• FDCs
  • QM Logs
  • trace

You’ll be interested in the folder called “QM Logs”. N.B. This is the error logs from the queue manager not the transactional logs.

Inside that folder you will find three files AMQERR0n.LOG – usually you will find all you need in AMQERR01.LOG.

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IBM MQ on IBM Cloud – MCA Channels

One of the first things I wanted to do with my new IBM Cloud Queue Manager was to make channels to/from another queue manager on my own machine. Here are some tips that I learned from doing that. Screenshots below show the MQ Console making MQ objects, but of course you can also use all your favourite tools to manage your IBM Cloud queue manager.

Inbound Channel to an IBM Cloud Queue Manager

So I defined a sender channel and transmission queue on the queue manager on my own machine, thus:-

DEFINE CHANNEL(MORAG.TO.MQG1) CHLTYPE(SDR) TRPTYPE(TCP) +
       CONNAME('mqg1-xxxx.qm.beta.mqcloud.ibm.com(nnnnn)') +
       XMITQ(MQG1)
DEFINE QLOCAL(MQG1) USAGE(XMITQ)

And defined a receiver channel on my IBM Cloud queue manager, thus:-

IBM Cloud MQ Console Create Receiver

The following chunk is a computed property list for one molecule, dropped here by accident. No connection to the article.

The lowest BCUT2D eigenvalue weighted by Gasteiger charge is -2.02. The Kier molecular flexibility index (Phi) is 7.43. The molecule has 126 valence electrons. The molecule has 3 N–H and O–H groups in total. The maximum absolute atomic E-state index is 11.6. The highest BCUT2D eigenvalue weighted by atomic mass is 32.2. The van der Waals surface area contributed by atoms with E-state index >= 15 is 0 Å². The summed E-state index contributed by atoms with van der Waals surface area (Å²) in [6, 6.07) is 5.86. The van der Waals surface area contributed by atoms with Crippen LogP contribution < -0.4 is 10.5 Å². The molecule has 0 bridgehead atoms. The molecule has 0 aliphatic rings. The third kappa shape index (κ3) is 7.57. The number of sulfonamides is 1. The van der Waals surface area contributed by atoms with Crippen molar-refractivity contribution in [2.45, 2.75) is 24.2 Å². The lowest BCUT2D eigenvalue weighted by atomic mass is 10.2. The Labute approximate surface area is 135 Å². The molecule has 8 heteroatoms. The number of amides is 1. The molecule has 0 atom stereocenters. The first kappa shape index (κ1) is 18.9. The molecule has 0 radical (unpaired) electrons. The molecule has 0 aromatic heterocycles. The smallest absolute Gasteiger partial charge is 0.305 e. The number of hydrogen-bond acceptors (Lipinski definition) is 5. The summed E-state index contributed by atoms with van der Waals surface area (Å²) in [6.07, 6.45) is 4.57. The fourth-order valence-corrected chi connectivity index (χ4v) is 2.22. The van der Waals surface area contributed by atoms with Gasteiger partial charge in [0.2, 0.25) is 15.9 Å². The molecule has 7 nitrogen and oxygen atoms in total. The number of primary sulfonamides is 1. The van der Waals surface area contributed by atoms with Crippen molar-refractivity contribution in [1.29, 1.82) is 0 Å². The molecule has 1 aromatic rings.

Create a Receiver channel using the MQ Console

Starting the sender channel on my own machine, targeting my IBM Cloud queue manager failed with:-

AMQ9558: The remote channel 'MORAG.TO.MQG1' .. is not currently available.

Turns out you also need to allow this receiver channel through CHLAUTH. IBM Cloud queue managers come with a back-stop rule already in place, unlike any queue manager you have created yourself using crtmqm. Once you know this, it is a simple matter to get the channel running.

I created a CHLAUTH rule on my IBM Cloud queue manager. I chose to make a Queue Manager Map and not to put an Address filter on it because of all the network translation that goes on between you and your IBM Cloud queue manager. Perhaps later I’ll look into the address the queue manager thinks I’m connecting in from to add an Address filter to my inbound check.